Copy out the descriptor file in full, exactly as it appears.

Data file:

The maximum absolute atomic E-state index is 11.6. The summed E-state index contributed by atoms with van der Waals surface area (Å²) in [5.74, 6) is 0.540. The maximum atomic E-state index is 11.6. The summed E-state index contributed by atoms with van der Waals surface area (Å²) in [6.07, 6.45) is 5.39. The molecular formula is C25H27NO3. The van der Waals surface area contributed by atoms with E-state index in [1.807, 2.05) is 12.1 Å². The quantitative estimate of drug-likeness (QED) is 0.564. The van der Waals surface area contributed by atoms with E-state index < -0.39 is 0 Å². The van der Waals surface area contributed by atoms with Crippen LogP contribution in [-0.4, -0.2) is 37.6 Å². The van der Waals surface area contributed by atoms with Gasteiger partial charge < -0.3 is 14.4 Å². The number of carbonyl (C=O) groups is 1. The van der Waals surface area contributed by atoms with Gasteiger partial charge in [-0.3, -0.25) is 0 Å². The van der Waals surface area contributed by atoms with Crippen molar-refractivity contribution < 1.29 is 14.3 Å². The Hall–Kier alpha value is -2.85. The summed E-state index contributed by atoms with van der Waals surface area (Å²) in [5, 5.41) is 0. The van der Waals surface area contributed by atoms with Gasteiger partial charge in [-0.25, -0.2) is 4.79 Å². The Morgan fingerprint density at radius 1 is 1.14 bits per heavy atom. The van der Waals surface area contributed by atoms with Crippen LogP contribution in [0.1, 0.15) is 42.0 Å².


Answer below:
The maximum absolute atomic E-state index is 11.6. The summed E-state index contributed by atoms with van der Waals surface area (Å²) in [5.74, 6) is 0.540. The maximum atomic E-state index is 11.6. The summed E-state index contributed by atoms with van der Waals surface area (Å²) in [6.07, 6.45) is 5.39. The molecular formula is C25H27NO3. The van der Waals surface area contributed by atoms with E-state index in [1.807, 2.05) is 12.1 Å². The quantitative estimate of drug-likeness (QED) is 0.564. The van der Waals surface area contributed by atoms with E-state index < -0.39 is 0 Å². The van der Waals surface area contributed by atoms with Crippen LogP contribution in [-0.4, -0.2) is 37.6 Å². The van der Waals surface area contributed by atoms with Gasteiger partial charge < -0.3 is 14.4 Å². The number of carbonyl (C=O) groups is 1. The van der Waals surface area contributed by atoms with Gasteiger partial charge in [-0.3, -0.25) is 0 Å². The van der Waals surface area contributed by atoms with Crippen molar-refractivity contribution < 1.29 is 14.3 Å². The Hall–Kier alpha value is -2.85. The summed E-state index contributed by atoms with van der Waals surface area (Å²) in [5, 5.41) is 0. The van der Waals surface area contributed by atoms with Gasteiger partial charge in [-0.25, -0.2) is 4.79 Å². The Morgan fingerprint density at radius 1 is 1.14 bits per heavy atom. The van der Waals surface area contributed by atoms with Crippen LogP contribution in [0.1, 0.15) is 42.0 Å².